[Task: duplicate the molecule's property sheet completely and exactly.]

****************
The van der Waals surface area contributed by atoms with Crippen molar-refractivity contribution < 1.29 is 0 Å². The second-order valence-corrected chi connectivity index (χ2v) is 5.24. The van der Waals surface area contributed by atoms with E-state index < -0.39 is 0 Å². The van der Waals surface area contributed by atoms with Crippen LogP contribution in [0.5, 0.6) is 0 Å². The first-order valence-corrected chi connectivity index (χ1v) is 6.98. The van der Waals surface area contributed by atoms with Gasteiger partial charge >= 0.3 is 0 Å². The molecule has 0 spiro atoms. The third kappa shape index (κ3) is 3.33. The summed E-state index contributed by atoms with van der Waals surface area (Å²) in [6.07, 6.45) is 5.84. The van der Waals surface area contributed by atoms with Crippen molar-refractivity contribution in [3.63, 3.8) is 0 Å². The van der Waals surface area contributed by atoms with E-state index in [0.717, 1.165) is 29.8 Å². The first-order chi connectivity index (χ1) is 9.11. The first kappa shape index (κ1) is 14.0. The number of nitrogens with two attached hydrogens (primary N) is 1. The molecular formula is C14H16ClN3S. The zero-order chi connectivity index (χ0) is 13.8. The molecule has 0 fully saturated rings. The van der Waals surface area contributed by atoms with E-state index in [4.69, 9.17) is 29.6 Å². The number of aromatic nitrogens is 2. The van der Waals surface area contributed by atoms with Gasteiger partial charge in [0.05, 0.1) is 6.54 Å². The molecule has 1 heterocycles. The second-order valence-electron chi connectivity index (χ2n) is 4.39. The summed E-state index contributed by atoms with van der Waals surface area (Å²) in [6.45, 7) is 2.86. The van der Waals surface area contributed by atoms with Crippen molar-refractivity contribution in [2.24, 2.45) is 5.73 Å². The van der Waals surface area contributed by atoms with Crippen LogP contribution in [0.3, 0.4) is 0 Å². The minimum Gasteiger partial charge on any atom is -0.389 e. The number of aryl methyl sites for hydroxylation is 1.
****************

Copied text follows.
The van der Waals surface area contributed by atoms with Crippen molar-refractivity contribution < 1.29 is 0 Å². The second-order valence-corrected chi connectivity index (χ2v) is 5.24. The van der Waals surface area contributed by atoms with E-state index < -0.39 is 0 Å². The van der Waals surface area contributed by atoms with Crippen LogP contribution in [0.5, 0.6) is 0 Å². The first-order valence-corrected chi connectivity index (χ1v) is 6.98. The van der Waals surface area contributed by atoms with Gasteiger partial charge >= 0.3 is 0 Å². The molecule has 0 spiro atoms. The third kappa shape index (κ3) is 3.33. The summed E-state index contributed by atoms with van der Waals surface area (Å²) in [6.07, 6.45) is 5.84. The van der Waals surface area contributed by atoms with Crippen molar-refractivity contribution in [3.63, 3.8) is 0 Å². The van der Waals surface area contributed by atoms with E-state index in [0.717, 1.165) is 29.8 Å². The first-order chi connectivity index (χ1) is 9.11. The first kappa shape index (κ1) is 14.0. The number of nitrogens with two attached hydrogens (primary N) is 1. The molecular formula is C14H16ClN3S. The zero-order chi connectivity index (χ0) is 13.8. The molecule has 0 fully saturated rings. The van der Waals surface area contributed by atoms with E-state index in [4.69, 9.17) is 29.6 Å². The number of aromatic nitrogens is 2. The van der Waals surface area contributed by atoms with Gasteiger partial charge in [0.05, 0.1) is 6.54 Å². The molecule has 1 heterocycles. The second-order valence-electron chi connectivity index (χ2n) is 4.39. The summed E-state index contributed by atoms with van der Waals surface area (Å²) in [6.45, 7) is 2.86. The van der Waals surface area contributed by atoms with Crippen molar-refractivity contribution in [2.24, 2.45) is 5.73 Å². The van der Waals surface area contributed by atoms with Crippen LogP contribution in [0.3, 0.4) is 0 Å². The minimum Gasteiger partial charge on any atom is -0.389 e. The number of aryl methyl sites for hydroxylation is 1.